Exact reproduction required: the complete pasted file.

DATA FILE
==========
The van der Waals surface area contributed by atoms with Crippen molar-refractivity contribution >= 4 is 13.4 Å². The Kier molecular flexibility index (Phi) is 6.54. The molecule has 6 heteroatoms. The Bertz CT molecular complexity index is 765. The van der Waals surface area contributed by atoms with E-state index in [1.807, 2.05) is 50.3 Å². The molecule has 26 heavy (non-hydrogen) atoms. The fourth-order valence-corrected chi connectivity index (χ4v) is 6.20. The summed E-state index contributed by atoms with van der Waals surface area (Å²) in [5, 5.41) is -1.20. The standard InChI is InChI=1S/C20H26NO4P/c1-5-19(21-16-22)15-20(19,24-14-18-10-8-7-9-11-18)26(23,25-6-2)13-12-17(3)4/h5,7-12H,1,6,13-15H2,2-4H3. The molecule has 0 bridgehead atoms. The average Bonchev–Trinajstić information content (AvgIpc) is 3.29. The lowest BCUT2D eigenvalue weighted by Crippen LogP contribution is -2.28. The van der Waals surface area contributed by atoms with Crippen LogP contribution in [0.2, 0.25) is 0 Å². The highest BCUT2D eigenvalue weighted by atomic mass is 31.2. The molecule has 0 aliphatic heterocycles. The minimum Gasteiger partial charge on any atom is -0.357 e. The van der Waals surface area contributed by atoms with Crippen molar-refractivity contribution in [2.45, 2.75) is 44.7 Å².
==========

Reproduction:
The van der Waals surface area contributed by atoms with Crippen molar-refractivity contribution >= 4 is 13.4 Å². The Kier molecular flexibility index (Phi) is 6.54. The molecule has 6 heteroatoms. The Bertz CT molecular complexity index is 765. The van der Waals surface area contributed by atoms with E-state index in [1.807, 2.05) is 50.3 Å². The molecule has 26 heavy (non-hydrogen) atoms. The fourth-order valence-corrected chi connectivity index (χ4v) is 6.20. The summed E-state index contributed by atoms with van der Waals surface area (Å²) in [5, 5.41) is -1.20. The standard InChI is InChI=1S/C20H26NO4P/c1-5-19(21-16-22)15-20(19,24-14-18-10-8-7-9-11-18)26(23,25-6-2)13-12-17(3)4/h5,7-12H,1,6,13-15H2,2-4H3. The molecule has 0 bridgehead atoms. The average Bonchev–Trinajstić information content (AvgIpc) is 3.29. The lowest BCUT2D eigenvalue weighted by Crippen LogP contribution is -2.28. The van der Waals surface area contributed by atoms with Crippen LogP contribution in [0.2, 0.25) is 0 Å². The highest BCUT2D eigenvalue weighted by atomic mass is 31.2. The molecule has 0 aliphatic heterocycles. The minimum Gasteiger partial charge on any atom is -0.357 e. The van der Waals surface area contributed by atoms with Crippen molar-refractivity contribution in [2.45, 2.75) is 44.7 Å².